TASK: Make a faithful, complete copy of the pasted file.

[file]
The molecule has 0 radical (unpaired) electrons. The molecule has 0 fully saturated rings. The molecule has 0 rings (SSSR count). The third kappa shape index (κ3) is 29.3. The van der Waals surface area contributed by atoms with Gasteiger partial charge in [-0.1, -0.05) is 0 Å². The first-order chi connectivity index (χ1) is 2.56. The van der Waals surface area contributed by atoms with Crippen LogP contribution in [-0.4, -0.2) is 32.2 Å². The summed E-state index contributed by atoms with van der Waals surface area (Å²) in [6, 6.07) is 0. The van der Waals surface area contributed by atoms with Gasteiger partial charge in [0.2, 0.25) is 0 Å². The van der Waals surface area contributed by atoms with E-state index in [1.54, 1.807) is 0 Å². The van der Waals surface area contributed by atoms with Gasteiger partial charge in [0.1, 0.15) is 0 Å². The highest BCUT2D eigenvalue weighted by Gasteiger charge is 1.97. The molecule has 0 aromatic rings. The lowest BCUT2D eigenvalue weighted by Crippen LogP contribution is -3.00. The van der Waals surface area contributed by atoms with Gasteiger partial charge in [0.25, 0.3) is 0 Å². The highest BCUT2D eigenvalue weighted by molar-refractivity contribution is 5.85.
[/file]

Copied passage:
The molecule has 0 radical (unpaired) electrons. The molecule has 0 fully saturated rings. The molecule has 0 rings (SSSR count). The third kappa shape index (κ3) is 29.3. The van der Waals surface area contributed by atoms with Gasteiger partial charge in [-0.1, -0.05) is 0 Å². The first-order chi connectivity index (χ1) is 2.56. The van der Waals surface area contributed by atoms with Crippen LogP contribution in [-0.4, -0.2) is 32.2 Å². The summed E-state index contributed by atoms with van der Waals surface area (Å²) in [6, 6.07) is 0. The van der Waals surface area contributed by atoms with Gasteiger partial charge in [0.2, 0.25) is 0 Å². The van der Waals surface area contributed by atoms with E-state index in [1.54, 1.807) is 0 Å². The van der Waals surface area contributed by atoms with Gasteiger partial charge in [0.1, 0.15) is 0 Å². The highest BCUT2D eigenvalue weighted by Gasteiger charge is 1.97. The molecule has 0 aromatic rings. The lowest BCUT2D eigenvalue weighted by Crippen LogP contribution is -3.00. The van der Waals surface area contributed by atoms with Gasteiger partial charge in [0.25, 0.3) is 0 Å². The highest BCUT2D eigenvalue weighted by molar-refractivity contribution is 5.85.